The RuSHA Trial (or, officially, The United States of America vs. Ulrich Greifelt, et al.)

The RuSHA Trial (or, officially, The United States of America vs.

Ulrich Greifelt, et al.) was the eighth of the twelve trials for war crimes the U.S. authorities held in their occupation zone in Germany in Nuremberg after the end of World War II. These twelve trials were all held before U.S. military courts, not before the International Military Tribunal, but took place in the same rooms at the Palace of Justice. The twelve U.S. trials are collectively known as the "Subsequent Nuremberg Trials" or, more formally, as the "Trials of War Criminals before the Nuremberg Military Tribunals" (NMT).

In the RuSHA Trial, the 14 defendants were all officials of various SS organizations responsible for the implementation of the Nazi "pure race" programme: the Rasse- und Siedlungshauptamt (RuSHA), the office of the Reich Commissioner for the Strengthening of Germanism (Reichskommissar für die Festigung des deutschen Volkstums, RKFDV, a post held by Heinrich Himmler), the Repatriation Office for Ethnic Germans (Volksdeutsche Mittelstelle, VoMi), and the Lebensborn society. The charges centered on these racial cleansing and resettlement activities.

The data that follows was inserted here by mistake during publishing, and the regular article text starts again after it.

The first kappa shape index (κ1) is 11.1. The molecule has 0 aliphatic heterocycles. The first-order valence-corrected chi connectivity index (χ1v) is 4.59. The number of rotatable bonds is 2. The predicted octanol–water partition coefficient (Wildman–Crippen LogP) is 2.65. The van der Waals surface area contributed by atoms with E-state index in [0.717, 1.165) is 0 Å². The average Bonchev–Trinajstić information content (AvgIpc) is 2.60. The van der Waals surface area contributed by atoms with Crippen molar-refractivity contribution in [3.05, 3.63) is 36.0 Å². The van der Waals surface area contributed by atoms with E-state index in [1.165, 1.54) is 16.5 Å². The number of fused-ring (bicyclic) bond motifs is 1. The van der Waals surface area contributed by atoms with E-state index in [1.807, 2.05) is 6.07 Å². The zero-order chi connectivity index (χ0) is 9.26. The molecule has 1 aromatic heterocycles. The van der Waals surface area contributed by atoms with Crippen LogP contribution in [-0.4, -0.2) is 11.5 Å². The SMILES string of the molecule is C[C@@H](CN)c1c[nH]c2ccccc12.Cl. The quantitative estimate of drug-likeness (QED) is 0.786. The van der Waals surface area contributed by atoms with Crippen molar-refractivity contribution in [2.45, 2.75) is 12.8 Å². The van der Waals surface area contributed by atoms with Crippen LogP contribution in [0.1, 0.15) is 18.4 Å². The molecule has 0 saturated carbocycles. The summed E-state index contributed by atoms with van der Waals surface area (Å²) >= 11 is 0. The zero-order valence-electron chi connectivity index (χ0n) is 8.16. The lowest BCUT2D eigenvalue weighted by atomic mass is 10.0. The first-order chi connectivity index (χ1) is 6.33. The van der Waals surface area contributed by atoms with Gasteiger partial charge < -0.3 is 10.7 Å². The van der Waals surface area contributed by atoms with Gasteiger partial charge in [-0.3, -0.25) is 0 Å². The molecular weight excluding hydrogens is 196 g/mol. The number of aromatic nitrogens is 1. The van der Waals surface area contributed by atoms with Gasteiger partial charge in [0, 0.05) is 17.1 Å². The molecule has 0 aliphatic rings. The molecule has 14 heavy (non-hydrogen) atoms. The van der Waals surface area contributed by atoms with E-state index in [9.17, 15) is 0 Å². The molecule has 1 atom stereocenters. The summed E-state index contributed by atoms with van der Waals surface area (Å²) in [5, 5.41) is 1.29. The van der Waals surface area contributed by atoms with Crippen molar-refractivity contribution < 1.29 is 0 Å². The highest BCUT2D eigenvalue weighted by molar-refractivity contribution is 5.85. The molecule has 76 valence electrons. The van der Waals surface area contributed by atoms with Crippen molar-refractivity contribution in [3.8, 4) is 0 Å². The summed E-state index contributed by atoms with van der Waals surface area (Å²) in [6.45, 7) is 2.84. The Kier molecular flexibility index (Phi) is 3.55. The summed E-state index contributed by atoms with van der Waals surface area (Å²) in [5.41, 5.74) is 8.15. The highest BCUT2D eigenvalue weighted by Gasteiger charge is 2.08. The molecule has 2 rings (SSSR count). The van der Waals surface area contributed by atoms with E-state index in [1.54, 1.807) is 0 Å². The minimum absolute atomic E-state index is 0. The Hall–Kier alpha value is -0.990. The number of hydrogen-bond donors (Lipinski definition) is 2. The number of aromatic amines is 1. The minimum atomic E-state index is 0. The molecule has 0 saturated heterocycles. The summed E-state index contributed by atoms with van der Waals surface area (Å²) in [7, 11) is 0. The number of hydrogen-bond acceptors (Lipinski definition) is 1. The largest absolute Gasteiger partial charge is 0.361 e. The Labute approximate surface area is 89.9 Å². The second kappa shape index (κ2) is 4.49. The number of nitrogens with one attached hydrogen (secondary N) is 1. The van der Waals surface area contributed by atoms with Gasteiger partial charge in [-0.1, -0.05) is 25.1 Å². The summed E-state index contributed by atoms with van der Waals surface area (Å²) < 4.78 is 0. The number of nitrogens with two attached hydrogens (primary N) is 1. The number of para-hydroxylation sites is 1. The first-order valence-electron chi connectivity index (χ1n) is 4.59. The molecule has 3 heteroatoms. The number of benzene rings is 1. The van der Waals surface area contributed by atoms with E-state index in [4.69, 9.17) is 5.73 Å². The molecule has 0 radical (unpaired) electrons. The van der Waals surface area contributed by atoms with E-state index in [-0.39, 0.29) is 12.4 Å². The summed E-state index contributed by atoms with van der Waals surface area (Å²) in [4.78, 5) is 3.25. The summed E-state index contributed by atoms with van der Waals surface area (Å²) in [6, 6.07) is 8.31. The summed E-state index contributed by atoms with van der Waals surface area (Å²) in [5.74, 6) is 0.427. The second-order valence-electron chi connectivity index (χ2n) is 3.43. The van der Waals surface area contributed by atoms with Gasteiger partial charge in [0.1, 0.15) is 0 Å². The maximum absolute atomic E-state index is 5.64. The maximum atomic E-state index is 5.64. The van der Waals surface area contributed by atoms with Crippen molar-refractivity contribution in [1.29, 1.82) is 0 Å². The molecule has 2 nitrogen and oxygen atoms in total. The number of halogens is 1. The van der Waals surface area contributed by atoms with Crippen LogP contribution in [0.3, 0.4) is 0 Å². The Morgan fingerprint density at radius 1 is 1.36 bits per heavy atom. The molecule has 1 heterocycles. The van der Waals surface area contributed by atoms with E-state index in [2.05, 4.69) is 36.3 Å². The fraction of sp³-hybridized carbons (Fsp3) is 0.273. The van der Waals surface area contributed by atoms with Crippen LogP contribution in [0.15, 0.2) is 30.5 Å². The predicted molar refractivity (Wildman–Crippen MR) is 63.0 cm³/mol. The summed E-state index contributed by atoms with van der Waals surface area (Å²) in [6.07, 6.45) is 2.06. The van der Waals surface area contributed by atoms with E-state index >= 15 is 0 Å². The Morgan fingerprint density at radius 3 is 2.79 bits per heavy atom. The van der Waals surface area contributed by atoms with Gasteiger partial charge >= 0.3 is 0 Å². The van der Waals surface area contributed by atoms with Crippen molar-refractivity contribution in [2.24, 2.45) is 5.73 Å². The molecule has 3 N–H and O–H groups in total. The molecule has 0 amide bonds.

The judges in this case, heard before Military Tribunal I, were Lee B. Wyatt (presiding judge) from Georgia, Daniel T. O'Connell from Massachusetts, and Johnson T. Crawford from Oklahoma. The Chief of Counsel for the Prosecution was Telford Taylor. The indictment was served on July 7, 1947; the trial lasted from October 20, 1947 until March 10, 1948.

On September 30, 1947, the U.S. Military Government for Germany reconstituted Military Tribunal I, which had earlier been convened for the Doctors' Trial, to try the RuSHA Case. The 14 defendants were all leading officials in the RuSHA (Rasse und Siedlungshauptamt) or Main Race and Resettlement Office, a central organization in the implementation of racial programs of the Third Reich, or in other organizations with parallel missions, such as the Lebensborn Society and the Main Office for Repatriation of Racial Germans.